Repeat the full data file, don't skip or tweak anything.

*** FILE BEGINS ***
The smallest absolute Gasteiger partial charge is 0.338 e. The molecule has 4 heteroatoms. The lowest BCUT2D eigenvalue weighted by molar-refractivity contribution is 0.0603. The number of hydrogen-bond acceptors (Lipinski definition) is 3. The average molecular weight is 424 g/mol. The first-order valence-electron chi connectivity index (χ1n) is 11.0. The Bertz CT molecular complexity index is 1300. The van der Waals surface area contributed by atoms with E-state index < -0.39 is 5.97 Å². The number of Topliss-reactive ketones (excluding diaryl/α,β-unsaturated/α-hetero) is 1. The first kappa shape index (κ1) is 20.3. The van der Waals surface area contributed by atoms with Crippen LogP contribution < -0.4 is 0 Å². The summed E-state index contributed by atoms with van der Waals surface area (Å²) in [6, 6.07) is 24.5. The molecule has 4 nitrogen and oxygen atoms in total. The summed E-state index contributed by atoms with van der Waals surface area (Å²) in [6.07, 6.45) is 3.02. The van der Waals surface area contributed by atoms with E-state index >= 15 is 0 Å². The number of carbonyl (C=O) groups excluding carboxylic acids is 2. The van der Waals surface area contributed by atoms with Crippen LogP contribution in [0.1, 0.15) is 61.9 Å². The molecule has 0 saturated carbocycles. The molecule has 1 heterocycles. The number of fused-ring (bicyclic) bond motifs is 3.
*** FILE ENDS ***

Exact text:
The smallest absolute Gasteiger partial charge is 0.338 e. The molecule has 4 heteroatoms. The lowest BCUT2D eigenvalue weighted by molar-refractivity contribution is 0.0603. The number of hydrogen-bond acceptors (Lipinski definition) is 3. The average molecular weight is 424 g/mol. The first-order valence-electron chi connectivity index (χ1n) is 11.0. The Bertz CT molecular complexity index is 1300. The van der Waals surface area contributed by atoms with E-state index < -0.39 is 5.97 Å². The number of Topliss-reactive ketones (excluding diaryl/α,β-unsaturated/α-hetero) is 1. The first kappa shape index (κ1) is 20.3. The van der Waals surface area contributed by atoms with Crippen LogP contribution < -0.4 is 0 Å². The summed E-state index contributed by atoms with van der Waals surface area (Å²) in [6, 6.07) is 24.5. The molecule has 4 nitrogen and oxygen atoms in total. The summed E-state index contributed by atoms with van der Waals surface area (Å²) in [6.07, 6.45) is 3.02. The van der Waals surface area contributed by atoms with E-state index >= 15 is 0 Å². The number of carbonyl (C=O) groups excluding carboxylic acids is 2. The van der Waals surface area contributed by atoms with Crippen LogP contribution in [0.1, 0.15) is 61.9 Å². The molecule has 0 saturated carbocycles. The molecule has 1 heterocycles. The number of fused-ring (bicyclic) bond motifs is 3.